JA is a 75-year-old woman who lives with her daughter and was recently admitted to hospice with a primary diagnosis of COPD. Her medical history includes rheumatoid arthritis and mild dementia. During a home hospice visit, JA reports worsening shortness of breath. JA’s daughter carefully monitors her mother’s medications to ensure that JA takes all doses as prescribed. There are no signs and symptoms indicative of a respiratory tract infection. If JA is taking her medications as directed, why do you think she is still experiencing worsening dyspnea? Could there be an issue with JA’s medication regimen? What should you assess and what are your recommendations?
Current COPD medications:
- Combivent® Respimat is a combination of ipratropium and albuterol administered through an inhaler device to treat COPD. The usual dose is 1 puff QID.
- A Respimat inhaler is a propellant-free Soft Mist Inhaler (SMI). The soft mist results in increased cloud duration and deposition of the medication in the lungs.
- Prednisone 10mg by mouth daily
COPD is characterized by progressive persistent airflow limitation due to airway inflammation, fibrosis, and destruction of the air sacs. These changes result in the air getting trapped in the lungs and inability to expel air. Symptoms include progressive dyspnea, chronic productive cough, and a feeling of chest tightness and wheezing.
On exam, JA is pleasant and alert to place, but no date or time. She recognizes her daughter, but she does not remember what she did yesterday. JA’s hands are arthritic and she has difficulty grasping a drinking glass. She is afebrile, tachycardic, with a respiratory rate of 22. Her pulse ox is 89% on 3 liters oxygen via nasal cannula. JA is using accessory muscles when breathing and coughs when taking a deep breath. She has wheezing and some rhonchi throughout her lungs. Her cough is productive of a small amount of white sputum. When assessing her inhaler use, she’s noted to have difficulty handling her inhaler and she coughs when trying to inhale its contents.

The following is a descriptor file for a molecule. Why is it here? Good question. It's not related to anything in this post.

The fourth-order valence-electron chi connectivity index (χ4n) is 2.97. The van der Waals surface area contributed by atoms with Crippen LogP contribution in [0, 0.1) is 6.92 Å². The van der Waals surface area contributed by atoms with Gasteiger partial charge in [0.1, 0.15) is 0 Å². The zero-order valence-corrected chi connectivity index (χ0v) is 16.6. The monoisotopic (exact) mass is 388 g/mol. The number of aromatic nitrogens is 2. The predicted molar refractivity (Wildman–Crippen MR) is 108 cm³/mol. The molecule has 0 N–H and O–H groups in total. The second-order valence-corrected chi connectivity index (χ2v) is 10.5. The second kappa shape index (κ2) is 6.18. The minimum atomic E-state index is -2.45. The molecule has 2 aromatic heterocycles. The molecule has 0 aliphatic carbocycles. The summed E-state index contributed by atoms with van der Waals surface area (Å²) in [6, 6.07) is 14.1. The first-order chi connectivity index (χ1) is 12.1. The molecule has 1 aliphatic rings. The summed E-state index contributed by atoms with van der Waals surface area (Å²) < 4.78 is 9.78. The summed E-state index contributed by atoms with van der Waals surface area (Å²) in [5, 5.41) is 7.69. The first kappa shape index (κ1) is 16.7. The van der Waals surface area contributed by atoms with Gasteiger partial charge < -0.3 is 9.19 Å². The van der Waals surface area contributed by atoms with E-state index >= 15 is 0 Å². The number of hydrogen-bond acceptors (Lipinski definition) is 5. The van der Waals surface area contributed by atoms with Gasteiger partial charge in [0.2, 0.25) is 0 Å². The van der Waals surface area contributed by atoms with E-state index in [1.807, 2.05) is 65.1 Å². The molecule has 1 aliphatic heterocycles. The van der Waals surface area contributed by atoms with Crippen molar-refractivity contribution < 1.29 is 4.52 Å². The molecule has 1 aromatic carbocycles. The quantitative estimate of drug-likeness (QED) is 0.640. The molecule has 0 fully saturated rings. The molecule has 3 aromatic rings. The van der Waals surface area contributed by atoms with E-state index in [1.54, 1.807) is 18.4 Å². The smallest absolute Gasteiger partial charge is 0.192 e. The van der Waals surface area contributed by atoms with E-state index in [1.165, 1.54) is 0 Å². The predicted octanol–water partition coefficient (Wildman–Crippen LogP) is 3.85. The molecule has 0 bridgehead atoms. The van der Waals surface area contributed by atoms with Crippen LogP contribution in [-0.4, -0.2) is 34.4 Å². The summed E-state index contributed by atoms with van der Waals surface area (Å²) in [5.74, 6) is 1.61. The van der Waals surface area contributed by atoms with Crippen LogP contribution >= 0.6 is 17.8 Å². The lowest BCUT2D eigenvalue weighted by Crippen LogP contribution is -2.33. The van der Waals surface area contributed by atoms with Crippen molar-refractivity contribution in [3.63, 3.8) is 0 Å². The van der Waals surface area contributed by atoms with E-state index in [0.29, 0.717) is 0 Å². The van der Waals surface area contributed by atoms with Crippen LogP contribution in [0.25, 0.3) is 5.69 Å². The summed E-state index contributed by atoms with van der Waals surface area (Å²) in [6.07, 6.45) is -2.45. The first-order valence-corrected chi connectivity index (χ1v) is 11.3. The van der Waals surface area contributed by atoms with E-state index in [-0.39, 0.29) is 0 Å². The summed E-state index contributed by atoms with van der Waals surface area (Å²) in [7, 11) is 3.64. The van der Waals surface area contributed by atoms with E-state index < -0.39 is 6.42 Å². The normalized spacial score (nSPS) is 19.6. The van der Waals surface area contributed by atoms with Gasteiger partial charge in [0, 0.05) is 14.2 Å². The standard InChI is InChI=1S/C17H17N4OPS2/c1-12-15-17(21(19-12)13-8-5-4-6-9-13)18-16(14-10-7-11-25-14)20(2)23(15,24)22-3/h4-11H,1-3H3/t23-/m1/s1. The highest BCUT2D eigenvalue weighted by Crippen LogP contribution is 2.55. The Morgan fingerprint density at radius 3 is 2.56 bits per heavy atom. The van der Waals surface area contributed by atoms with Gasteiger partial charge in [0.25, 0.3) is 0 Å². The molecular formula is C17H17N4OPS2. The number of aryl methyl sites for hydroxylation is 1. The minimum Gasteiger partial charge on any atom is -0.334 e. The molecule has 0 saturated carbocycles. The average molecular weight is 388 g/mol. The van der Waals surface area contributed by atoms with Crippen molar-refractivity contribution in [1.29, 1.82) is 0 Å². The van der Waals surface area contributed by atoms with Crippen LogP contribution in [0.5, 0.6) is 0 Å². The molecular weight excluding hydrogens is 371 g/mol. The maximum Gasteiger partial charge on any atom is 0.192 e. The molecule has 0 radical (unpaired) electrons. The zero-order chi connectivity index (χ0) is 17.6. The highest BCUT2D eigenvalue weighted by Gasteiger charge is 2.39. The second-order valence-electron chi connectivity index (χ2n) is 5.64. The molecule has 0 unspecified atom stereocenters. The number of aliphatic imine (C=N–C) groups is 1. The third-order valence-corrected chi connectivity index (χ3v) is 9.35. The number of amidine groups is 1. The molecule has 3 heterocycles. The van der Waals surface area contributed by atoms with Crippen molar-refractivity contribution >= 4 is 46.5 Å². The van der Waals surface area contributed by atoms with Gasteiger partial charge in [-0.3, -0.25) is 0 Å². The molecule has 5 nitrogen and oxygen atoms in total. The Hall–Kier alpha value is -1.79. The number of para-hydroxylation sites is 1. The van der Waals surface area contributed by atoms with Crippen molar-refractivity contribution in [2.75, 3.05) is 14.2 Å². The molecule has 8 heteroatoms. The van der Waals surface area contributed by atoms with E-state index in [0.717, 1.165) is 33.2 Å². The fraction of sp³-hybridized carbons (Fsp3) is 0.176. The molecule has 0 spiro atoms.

JA’s rheumatoid arthritis is making it difficult for her to physically handle her Combivent® Respimat inhaler, and her dementia is also likely contributing to improper inhaler use. These factors, in addition to her compromised lung function, are reducing the amount of drug deposited in the lungs, resulting in unmanaged symptoms and worsening dyspnea.
- D/C Combivent® Respimat
- Start Duoneb® (ipratropium bromide-albuterol sulfate 0.5mg-3mg/3ml) at a dose of one ampule inhaled via a nebulizer QID.
Nebulizers vs. inhalers for elderly and advanced COPD patients:
The use of Metered-Dose Inhalers (MDIs) and SMIs require dexterity, hand-breath coordination and the ability to understand the steps for use. Dry Powder Inhalers (DPIs) such as Advair Diskus require the ability to understand steps for use and the ability to take a fast, deep breath. With proper inhaler techniques, DPIs and MDIs are equally effective in delivering inhaled medications. However, poor handling of inhaler device and inhalation technique decreases medication delivery and worsens symptom control. Therefore, it is important to check a patient’s inhaler technique on a regular basis to ensure proper use of inhaler device.
In comparison, nebulizers require only normal tidal respiration for the medication to be deposited in the lungs and no coordination for effective use. Therefore, they are easier for patients who have physical limitations, such as those with arthritis, stroke, weakness, or have Parkinson’s, or in those with cognitive deficits, as well as those with advanced lung disease. For patients with end stage COPD, nebulized medications such as DuoNeb® are better tolerated, which generally results in improved symptom relief.
- DuoNeb® (ipratropium-albuterol) 0.5mg-3mg/3mL nebulizer solution
Dose comparison (Patient Case):
Product comparison (Other common medications utilized in COPD):
Click here: COPD Inhalation Therapy Conversion Case to download a copy of this case study.
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